Objective—To measure antibody titers against
bovine coronavirus (BCV), determine frequency of
BCV in nasal swab specimens, and compare calves
treated for bovine respiratory tract disease (BRD)
between those given an intranasally administered
vaccine and control calves.
Design—Randomized clinical trial.
Animals—414 heifer calves.
Procedure—Intranasal BCV antigen concentration
and antibody titer against BCV were measured on
entry to a feedlot. Calves were randomly assigned to
receive 3.0 mL of a modified-live virus vaccine against
bovine enteric coronavirus and rotavirus or 3.0 mL of
saline (0.9% NaCl) solution. Calves were confined to
1 of 2 pens, depending on vaccination status, for a
minimum of 17 days of observation (range, 17 to 99).
Selection of calves for treatment of BRD and scoring
for severity of disease were done by veterinarians
unaware of treatment status.
Results—Intranasal BCV (125/407 [31%]) and serum
antibody titers ≥ 20 against BCV (246/396 [62%])
were identified in calves entering the feedlot.
Vaccination was associated with significant decrease
in risk of treatment for BRD; intranasal BCV on entry
to the feedlot was associated with increased risk of
treatment. Univariate analysis revealed that control
calves with intranasal BRD on entry to the feedlot and
those with antibody titer < 20 were significantly more
likely to be treated for BRD.
Conclusions and Clinical Relevance—These data
provide further evidence of an association between
BCV and respiratory tract disease in feedlot calves.
An intranasally administered vaccine appeared to
reduce risk of treatment for BRD. (J Am Vet Med
Objective—To test the hypothesis that feedlot cattle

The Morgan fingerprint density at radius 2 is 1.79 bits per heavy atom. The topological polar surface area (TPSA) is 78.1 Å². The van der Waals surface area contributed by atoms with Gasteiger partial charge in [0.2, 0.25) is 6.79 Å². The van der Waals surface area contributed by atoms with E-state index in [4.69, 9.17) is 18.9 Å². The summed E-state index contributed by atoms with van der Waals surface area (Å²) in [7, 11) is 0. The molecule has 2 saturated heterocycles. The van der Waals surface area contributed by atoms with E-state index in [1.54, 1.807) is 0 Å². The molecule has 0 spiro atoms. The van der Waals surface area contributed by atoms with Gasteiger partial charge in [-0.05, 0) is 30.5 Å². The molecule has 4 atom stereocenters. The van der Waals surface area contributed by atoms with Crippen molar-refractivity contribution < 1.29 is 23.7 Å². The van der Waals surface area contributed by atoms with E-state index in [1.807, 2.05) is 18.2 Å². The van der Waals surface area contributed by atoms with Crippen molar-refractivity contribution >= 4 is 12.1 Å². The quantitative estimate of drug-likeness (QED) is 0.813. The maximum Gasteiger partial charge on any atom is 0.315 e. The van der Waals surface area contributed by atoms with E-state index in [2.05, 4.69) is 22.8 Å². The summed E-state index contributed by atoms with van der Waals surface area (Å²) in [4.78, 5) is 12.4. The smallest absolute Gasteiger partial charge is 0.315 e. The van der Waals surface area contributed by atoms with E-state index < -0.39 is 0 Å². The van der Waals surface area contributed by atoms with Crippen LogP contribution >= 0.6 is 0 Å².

with acute interstitial pneumonia (AIP) have bacterial
infection of the lung or liver and concurrent bovine
respiratory syncytial virus (BRSV) infection significantly
more often than pen mates without AIP.
Animals—39 feedlot cattle with signs consistent
with AIP and no history of treatment with antimicrobials
and 32 healthy control cattle from the same
Procedure—Lung and liver specimens were
obtained postmortem for bacterial or mycoplasmal
culture and histologic examination; lung tissue was
assessed for BRSV infection immunohistochemically.
Results—Among affected cattle, 26 had AIP confirmed
histologically. Lung tissue from 11 cattle with
AIP yielded microbial respiratory tract pathogens on
culture; tissues from control animals yielded no
microbial growth. In 4 cattle with AIP and 2 control
animals, liver abscesses were detected; bacteria
were isolated from abscessed tissue in 3 and 1 of
those animals, respectively. Immunohistochemically,
9 cattle with AIP and no control animals were BRSV-positive.
Histologically, 9 AIP-affected cattle had only
acute alveolar damage with exudation, and the other
17 had acute exudation with type II pneumocyte
hyperplasia. No lesions of AIP were detected in control
animals. Only 4 AIP-affected cattle had bacterial
infection of the lung with concurrent BRSV infection.
Conclusions and Clinical Relevance—Results indicated
that microbial respiratory tract pathogens are
more common in cattle with AIP than in healthy pen
mates. Control of bacterial pneumonia late in the
feeding period may reduce the incidence of AIP at
feedlots where AIP is a problem. (Am J Vet Res 2004;65:1525–1532)